The Farmers’ Protests in Europe and the EU’s Climate Ambitions: An Insurmountable Contradiction?

, by Manuel Ballotta

The Farmers' Protests in Europe and the EU's Climate Ambitions: An Insurmountable Contradiction?
Silar, CC BY-SA 4.0 <> , via Wikimedia Commons

In April of last year,Polish farmers began protesting and blocking roads and demanding the imposition of tariffs and duties on Ukrainian grain imports. Since then, protests have spread throughout Europe, with lines of tractors blocking traffic on busy roads or farmers dumping manure in front of government buildings becoming a common sight, reaching all the way to the European Parliament in Brussels on 1 February. While the grievances of farmers vary between nationalities, most of them perceive European Union environmental regulations as placing an overwhelming financial burden on their already limited revenues. Therefore, to satisfy the farmers’ demands, the EU executive rushed to scrap key policy proposals from the EU green agenda. However, if the EU is to slash emissions by 90% by 2040, as the Commission recently proposed, and become carbon neutral by 2050, in line with the legally binding Paris Agreement targets, how can this be achieved without reining in on emissions stemming from the agricultural sector?

The Scientific Recommendation vs the Commission’s Response to the Protests

The assessment report for 2024 by the European Scientific Advisory Board on Climate Change highlights several critical points: currently, non-CO2 emissions from agriculture account for 11% of the EU’s total net GHG emissions (this has remained unchanged since 2005, and argued that GHG emissions from the sector need to fall in line with the EU’s climate neutrality targets, pointing out an emissions reduction target of at least 30% by 2050 as achievable with some changes in both supply and demand behaviour, as well by reforming the Common Agricultural Policy so that it gives greater support to low-emission agricultural practices). As reported by POLITICO, the original draft of the Commission’s recommendation was supposed to include a target for the agricultural sector in line with the Advisory Board’s assessment. However, this was scrapped in response to the protests, as well as any recommendations to change citizens’ dietary behaviours and to stop state subsidies on fossil fuels, most prominently Diesel, which was also one of the farmers’ key demands. The Commission also pulled back a proposed regulation to cut pesticide use by 50% by 2030.

An Obvious Contradiction?

Clearly, the farmers’ concerns are legitimate, and they ultimately deserve attention from the EU and their respective national governments. Despite a boom in 2022, farmers’ profits in 2023 have decreased by 9%, with several factors undercutting their earnings, including cheaper imports, rising input costs, issues in the supply chains, a clear imbalance in the CAP, which favours larger players, and finally also climate change. Extreme weather events have become more and more frequent all across Europe, causing extensive damage to crops, extreme droughts that lead to water scarcity and raging wildfires, and floods in countries like Italy, causing hundreds of billions of euros in damages. As such, the question appears almost self-evident: are the farmers’ demands to scale down the EU climate agenda not contradictory when climate change is heavily damaging their income?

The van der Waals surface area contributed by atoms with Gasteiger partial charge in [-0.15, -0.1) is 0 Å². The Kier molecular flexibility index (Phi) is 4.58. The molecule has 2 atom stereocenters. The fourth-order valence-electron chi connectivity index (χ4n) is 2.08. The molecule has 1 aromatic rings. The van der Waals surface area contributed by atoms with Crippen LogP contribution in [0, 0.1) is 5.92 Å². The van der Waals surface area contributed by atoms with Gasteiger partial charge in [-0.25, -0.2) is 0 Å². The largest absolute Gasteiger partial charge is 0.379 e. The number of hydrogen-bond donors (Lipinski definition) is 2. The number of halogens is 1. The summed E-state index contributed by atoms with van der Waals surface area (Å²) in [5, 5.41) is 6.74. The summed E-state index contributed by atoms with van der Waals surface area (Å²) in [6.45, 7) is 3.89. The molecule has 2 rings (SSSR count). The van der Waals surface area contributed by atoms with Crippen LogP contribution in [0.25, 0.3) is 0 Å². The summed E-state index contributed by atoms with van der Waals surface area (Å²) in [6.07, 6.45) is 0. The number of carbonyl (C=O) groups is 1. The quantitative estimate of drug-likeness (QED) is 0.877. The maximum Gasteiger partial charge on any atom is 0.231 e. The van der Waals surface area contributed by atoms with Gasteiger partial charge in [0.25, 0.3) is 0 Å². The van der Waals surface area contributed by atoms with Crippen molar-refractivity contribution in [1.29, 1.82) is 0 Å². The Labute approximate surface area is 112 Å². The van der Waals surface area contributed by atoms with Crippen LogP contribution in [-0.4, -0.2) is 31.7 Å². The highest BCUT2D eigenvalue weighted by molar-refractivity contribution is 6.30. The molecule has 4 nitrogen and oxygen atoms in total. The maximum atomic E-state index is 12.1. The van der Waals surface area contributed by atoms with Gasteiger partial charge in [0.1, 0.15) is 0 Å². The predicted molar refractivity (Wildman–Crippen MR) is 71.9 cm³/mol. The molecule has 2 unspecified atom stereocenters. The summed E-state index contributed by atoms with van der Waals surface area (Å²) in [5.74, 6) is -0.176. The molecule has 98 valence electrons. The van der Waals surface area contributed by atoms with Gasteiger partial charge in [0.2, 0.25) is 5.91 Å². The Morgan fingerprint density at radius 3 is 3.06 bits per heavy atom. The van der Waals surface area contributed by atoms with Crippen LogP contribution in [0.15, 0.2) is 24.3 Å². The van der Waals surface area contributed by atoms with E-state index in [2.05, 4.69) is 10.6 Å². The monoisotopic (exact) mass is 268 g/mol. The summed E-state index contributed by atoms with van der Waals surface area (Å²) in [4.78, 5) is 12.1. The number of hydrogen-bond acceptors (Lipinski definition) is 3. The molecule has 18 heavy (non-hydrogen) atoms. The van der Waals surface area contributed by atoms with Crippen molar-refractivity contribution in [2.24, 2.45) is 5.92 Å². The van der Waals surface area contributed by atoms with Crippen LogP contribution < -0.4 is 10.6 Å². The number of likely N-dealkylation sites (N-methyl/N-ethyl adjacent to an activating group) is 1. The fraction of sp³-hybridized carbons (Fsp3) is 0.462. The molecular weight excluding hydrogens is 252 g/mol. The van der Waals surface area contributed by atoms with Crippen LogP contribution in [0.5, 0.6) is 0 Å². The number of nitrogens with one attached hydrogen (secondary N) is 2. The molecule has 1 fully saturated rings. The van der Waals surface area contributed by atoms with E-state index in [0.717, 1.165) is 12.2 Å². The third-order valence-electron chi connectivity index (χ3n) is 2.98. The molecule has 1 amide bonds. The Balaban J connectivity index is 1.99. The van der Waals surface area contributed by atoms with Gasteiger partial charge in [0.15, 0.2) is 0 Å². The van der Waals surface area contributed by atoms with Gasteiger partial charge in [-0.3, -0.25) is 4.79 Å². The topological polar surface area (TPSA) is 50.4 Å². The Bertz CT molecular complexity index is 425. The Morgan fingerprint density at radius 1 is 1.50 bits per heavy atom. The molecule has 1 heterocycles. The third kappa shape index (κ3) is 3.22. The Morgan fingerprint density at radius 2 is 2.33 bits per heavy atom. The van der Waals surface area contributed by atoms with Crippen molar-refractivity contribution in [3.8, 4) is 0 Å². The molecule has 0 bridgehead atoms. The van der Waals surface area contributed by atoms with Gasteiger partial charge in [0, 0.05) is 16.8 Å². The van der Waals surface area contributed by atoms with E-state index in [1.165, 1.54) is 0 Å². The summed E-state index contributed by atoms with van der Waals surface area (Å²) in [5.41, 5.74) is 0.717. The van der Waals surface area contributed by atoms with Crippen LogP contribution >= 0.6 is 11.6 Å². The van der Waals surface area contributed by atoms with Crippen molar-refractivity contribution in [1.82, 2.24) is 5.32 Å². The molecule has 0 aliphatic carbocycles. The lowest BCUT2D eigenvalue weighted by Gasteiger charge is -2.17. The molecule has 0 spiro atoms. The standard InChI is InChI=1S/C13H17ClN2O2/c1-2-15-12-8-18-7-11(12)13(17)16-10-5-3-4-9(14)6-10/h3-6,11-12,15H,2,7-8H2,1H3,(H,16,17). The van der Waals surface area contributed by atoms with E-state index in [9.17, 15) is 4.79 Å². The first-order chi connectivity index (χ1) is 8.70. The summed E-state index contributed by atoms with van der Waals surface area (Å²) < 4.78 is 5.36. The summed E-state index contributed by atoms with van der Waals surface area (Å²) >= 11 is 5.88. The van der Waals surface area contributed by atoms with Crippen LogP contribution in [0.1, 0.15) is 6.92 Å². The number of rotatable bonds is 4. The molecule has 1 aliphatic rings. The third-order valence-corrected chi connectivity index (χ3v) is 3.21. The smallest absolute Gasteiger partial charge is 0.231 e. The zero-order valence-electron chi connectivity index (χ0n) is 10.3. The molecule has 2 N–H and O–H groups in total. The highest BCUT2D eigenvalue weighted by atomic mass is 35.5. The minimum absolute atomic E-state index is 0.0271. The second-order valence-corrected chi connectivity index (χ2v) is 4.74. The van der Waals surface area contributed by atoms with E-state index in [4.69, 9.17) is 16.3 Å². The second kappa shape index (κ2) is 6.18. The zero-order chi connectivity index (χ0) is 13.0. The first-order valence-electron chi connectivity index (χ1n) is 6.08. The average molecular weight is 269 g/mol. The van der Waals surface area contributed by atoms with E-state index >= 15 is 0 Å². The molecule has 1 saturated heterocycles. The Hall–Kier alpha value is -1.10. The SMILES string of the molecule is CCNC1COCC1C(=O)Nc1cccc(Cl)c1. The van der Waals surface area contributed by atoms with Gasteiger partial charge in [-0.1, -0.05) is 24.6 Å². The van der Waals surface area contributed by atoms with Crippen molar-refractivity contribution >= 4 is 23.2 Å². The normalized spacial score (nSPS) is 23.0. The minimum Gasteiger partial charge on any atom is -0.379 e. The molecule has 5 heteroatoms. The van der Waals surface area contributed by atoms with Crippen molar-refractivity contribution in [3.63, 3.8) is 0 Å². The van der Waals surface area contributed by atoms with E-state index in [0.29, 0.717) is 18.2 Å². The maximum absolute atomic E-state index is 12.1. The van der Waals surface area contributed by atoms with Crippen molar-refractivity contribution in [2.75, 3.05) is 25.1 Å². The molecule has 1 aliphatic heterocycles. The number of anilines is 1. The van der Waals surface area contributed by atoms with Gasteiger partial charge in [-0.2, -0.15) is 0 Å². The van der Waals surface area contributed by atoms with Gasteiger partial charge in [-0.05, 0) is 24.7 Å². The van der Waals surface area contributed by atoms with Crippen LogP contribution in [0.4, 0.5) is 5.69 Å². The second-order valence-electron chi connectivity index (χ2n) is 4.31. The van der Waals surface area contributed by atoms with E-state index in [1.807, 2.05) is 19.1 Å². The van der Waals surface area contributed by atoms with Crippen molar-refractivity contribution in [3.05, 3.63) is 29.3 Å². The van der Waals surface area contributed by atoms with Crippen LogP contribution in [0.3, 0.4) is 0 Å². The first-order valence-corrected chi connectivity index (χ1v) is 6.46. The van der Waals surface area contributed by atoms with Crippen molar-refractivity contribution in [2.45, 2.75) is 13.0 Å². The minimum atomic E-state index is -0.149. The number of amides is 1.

Is There a Solution to This Contradiction?

As with most decisions concerning climate change, it is never easy for policymakers to satisfy everyone’s demands. At least rhetorically, many counterarguments can be made against the message of this article, such as that compared to other sectors, including the industrial or the transport sectors, the agricultural sector is producing a relatively minimal part of the EU’s total greenhouse gas emissions. Regardless of the rhetoric, the science is clear and it shows that if we hope to reach the legally binding targets of the Paris Agreement, even the emissions coming from the agricultural sector must be tackled. This does not mean we should abandon our farmers. They play a critical role in our society, since as they rightfully say, if they stop working, we will not have food on our tables, and they also make up an intrinsic component of our customs and traditions.

Taking these factors into account, farmers should obviously be supported so that they can transition to more low-emission agricultural practices without bearing the heavy costs of the change. To do so, a good place to start would be by reforming the CAP, in line with what was suggested by the European Scientific Advisory Board on Climate Change. Simply abandoning climate policies would be a way to push the problem down the road, ultimately only leading to a worsening of the situation in the long run. Despite this, with the upcoming European Elections, the feeling in Europe is that politicians have once again prioritized short-term electoral benefits over the common good.

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